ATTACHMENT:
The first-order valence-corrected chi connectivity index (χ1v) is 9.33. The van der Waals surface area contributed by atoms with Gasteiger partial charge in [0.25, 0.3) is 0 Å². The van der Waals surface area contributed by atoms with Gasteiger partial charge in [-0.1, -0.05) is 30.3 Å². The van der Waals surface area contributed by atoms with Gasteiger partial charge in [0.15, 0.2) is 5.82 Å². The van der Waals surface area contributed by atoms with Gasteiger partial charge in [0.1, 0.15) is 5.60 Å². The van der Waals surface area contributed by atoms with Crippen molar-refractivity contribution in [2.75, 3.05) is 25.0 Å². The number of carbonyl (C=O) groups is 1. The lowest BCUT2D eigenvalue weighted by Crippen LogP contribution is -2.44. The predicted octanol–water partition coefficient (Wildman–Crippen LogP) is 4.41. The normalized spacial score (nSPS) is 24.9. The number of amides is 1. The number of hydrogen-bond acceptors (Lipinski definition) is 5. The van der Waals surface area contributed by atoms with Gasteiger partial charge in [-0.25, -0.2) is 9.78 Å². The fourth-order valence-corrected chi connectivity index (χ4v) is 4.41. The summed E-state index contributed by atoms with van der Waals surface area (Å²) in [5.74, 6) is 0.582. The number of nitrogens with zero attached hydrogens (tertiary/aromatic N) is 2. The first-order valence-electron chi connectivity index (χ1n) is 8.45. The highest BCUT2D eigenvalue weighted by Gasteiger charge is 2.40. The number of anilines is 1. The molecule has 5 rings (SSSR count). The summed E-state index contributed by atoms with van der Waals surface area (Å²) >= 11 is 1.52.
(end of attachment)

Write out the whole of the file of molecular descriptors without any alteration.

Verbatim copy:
The first-order valence-corrected chi connectivity index (χ1v) is 9.33. The van der Waals surface area contributed by atoms with Gasteiger partial charge in [0.25, 0.3) is 0 Å². The van der Waals surface area contributed by atoms with Gasteiger partial charge in [-0.1, -0.05) is 30.3 Å². The van der Waals surface area contributed by atoms with Gasteiger partial charge in [0.15, 0.2) is 5.82 Å². The van der Waals surface area contributed by atoms with Gasteiger partial charge in [0.1, 0.15) is 5.60 Å². The van der Waals surface area contributed by atoms with Crippen molar-refractivity contribution in [2.75, 3.05) is 25.0 Å². The number of carbonyl (C=O) groups is 1. The lowest BCUT2D eigenvalue weighted by Crippen LogP contribution is -2.44. The predicted octanol–water partition coefficient (Wildman–Crippen LogP) is 4.41. The normalized spacial score (nSPS) is 24.9. The number of amides is 1. The number of hydrogen-bond acceptors (Lipinski definition) is 5. The van der Waals surface area contributed by atoms with Gasteiger partial charge in [-0.25, -0.2) is 9.78 Å². The fourth-order valence-corrected chi connectivity index (χ4v) is 4.41. The summed E-state index contributed by atoms with van der Waals surface area (Å²) in [5.74, 6) is 0.582. The number of nitrogens with zero attached hydrogens (tertiary/aromatic N) is 2. The first-order valence-electron chi connectivity index (χ1n) is 8.45. The highest BCUT2D eigenvalue weighted by Gasteiger charge is 2.40. The number of anilines is 1. The molecule has 5 rings (SSSR count). The summed E-state index contributed by atoms with van der Waals surface area (Å²) >= 11 is 1.52.